The Mountain Times

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My important column on PEDs

New York Yankees shortstop Alex Rodriguez, along with 12 other baseball players whom I have surely never heard of and whose names I can't be bothered to learn, was recently suspended from Major League Baseball for his association with the rejuvenation clinic Biogenesis of America, which allegedly sold banned substances. This can only mean one thing: it is time for me to write another "important column on PEDs."
It must be done. The people are waiting.
Bud Selig has come down hard this time: Rodriguez's actions will cause him to miss 211 games - roughly one-third of an MLB season. I guess everyone is pretty happy about this ruling, because it justifies America's preexisting, illogical hatred for a guy who is statistically (read: actually) one of the greatest ballplayers of all time, but Rodriguez himself is hardly the real issue here. The real issue is: what does this mean for sportswriters?
Steroids are - as we writers never tire of declaiming - the scourge of modern sports, in that they not only contaminate the "purity of the game" but also destroy "historical continuity," giving today's athletes an unfair advantage over their 20th- century counterparts, thus making it more difficult for drunk, conversationally inept men to fill the empty space in their lives with long, pointless debates about how today's athletes might stack up against their dead predecessors.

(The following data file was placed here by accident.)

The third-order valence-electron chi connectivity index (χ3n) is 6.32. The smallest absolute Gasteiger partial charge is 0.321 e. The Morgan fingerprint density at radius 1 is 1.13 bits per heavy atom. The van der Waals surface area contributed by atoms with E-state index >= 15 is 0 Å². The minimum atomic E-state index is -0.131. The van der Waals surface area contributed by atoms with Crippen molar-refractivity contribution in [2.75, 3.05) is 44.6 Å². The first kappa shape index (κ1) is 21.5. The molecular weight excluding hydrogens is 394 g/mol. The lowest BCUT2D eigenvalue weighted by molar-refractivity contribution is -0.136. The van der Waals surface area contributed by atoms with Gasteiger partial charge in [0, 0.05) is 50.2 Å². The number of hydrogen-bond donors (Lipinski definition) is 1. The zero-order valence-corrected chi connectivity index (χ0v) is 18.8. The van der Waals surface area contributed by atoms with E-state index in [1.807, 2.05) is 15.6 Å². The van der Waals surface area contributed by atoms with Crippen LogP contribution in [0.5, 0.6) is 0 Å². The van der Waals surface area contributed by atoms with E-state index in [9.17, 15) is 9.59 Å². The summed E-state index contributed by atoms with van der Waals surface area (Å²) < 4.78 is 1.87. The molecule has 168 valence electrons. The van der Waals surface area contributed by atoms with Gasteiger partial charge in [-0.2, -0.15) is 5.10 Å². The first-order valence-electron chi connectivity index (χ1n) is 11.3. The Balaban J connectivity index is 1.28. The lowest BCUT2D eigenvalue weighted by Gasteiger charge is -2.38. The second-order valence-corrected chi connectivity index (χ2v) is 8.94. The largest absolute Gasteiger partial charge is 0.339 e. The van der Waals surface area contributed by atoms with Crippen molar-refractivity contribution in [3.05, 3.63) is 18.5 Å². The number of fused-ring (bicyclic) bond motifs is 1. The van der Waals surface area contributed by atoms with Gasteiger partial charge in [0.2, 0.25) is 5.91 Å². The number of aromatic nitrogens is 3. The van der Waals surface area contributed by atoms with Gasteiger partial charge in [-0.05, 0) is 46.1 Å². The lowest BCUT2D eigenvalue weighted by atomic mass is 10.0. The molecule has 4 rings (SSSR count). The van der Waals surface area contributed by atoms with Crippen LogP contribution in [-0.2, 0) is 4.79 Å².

Fortunately, these long, pointless debates can now be replaced by long, pointless debates about the issue of steroids in contemporary sports.
Some people suggest that steroids needn't necessarily be viewed as a "problem." The health risks associated with HGH (or whatever athletes use now) may not actually be as severe as we assumed; in fact, they likely pale in comparison to the other health risks endemic to high-level sports, such as the brain injuries that occur in pro football (another subject I occasionally must write important columns about). Moreover, the presence of HGH in modern athletics makes us feel better about ourselves, giving us reason to believe that these people who do extraordinary things with their bodies aren't "actually" that much superior to you and me; they've just been engineered that way.
Anyway, steroidal athletes have perhaps made the game more fun: don't we all like to see home runs? Don't we all like to see athletes perform at the highest level attainable? We accept the artificial enhancements of Captain America and Wolverine, so why can't we accept Barry Bonds? Maybe we should just call off all our drug tests, which don't seem to work most of the time anyhow, and let athletes do as they will.